Wednesday, November 20, 2013

Study estimates 400,000 seabirds are killed by gillnets

A recent study from the Biological Conservation journal brings shocking news: every year across the globe, an estimated 400,000 seabirds are killed by gillnets.

Gillnets, a common term for any net used to entangle and catch fish, are used all over the world, and at any depth. These nets, whether used in subsistence or commercial fishing, trap anything that swims through them. When unintended marine wildlife, or "bycatch," is caught in these nets, the results can be significant.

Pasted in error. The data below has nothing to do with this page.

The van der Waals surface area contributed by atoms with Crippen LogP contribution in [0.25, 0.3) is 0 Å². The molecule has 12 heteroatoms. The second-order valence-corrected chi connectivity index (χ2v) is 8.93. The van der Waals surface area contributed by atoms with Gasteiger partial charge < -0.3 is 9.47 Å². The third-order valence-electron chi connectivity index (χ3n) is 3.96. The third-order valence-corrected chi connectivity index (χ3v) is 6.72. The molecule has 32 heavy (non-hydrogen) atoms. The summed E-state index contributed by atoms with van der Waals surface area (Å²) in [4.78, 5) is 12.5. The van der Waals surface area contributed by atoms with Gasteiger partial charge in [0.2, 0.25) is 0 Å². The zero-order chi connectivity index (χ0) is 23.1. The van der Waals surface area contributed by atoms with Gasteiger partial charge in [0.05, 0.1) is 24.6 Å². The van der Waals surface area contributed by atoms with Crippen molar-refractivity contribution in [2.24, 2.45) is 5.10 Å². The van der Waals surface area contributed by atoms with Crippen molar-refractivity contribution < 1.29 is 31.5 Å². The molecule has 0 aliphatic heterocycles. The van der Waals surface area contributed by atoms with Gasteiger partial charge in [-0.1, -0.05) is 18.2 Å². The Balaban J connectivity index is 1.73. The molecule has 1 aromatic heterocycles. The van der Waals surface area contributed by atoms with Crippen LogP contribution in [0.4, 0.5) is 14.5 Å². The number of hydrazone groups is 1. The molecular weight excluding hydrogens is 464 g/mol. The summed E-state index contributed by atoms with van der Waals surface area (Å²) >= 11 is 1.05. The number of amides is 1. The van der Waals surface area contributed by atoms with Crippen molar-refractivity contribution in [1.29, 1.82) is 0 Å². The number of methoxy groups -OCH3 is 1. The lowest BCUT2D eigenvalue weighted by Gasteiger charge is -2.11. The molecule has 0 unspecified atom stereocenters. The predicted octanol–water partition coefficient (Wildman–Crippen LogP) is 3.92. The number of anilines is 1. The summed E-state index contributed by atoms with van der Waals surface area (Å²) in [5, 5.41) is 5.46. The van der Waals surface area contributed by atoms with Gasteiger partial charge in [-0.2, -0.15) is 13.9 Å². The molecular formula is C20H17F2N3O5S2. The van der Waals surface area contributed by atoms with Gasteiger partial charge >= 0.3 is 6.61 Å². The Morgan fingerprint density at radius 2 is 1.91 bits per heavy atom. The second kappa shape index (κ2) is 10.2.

"Fishermen do not try to catch seabirds or other unwanted species, but they usually set their nets in productive marine areas with abundant fish resources, which are also home of other marine fauna," co-author Ramunas Zydelis told in an interview. "In such places seabird habitats overlap with fishing grounds and subsequently some diving birds accidentally entangle in fishing nets and drawn as they cannot return to the water surface."

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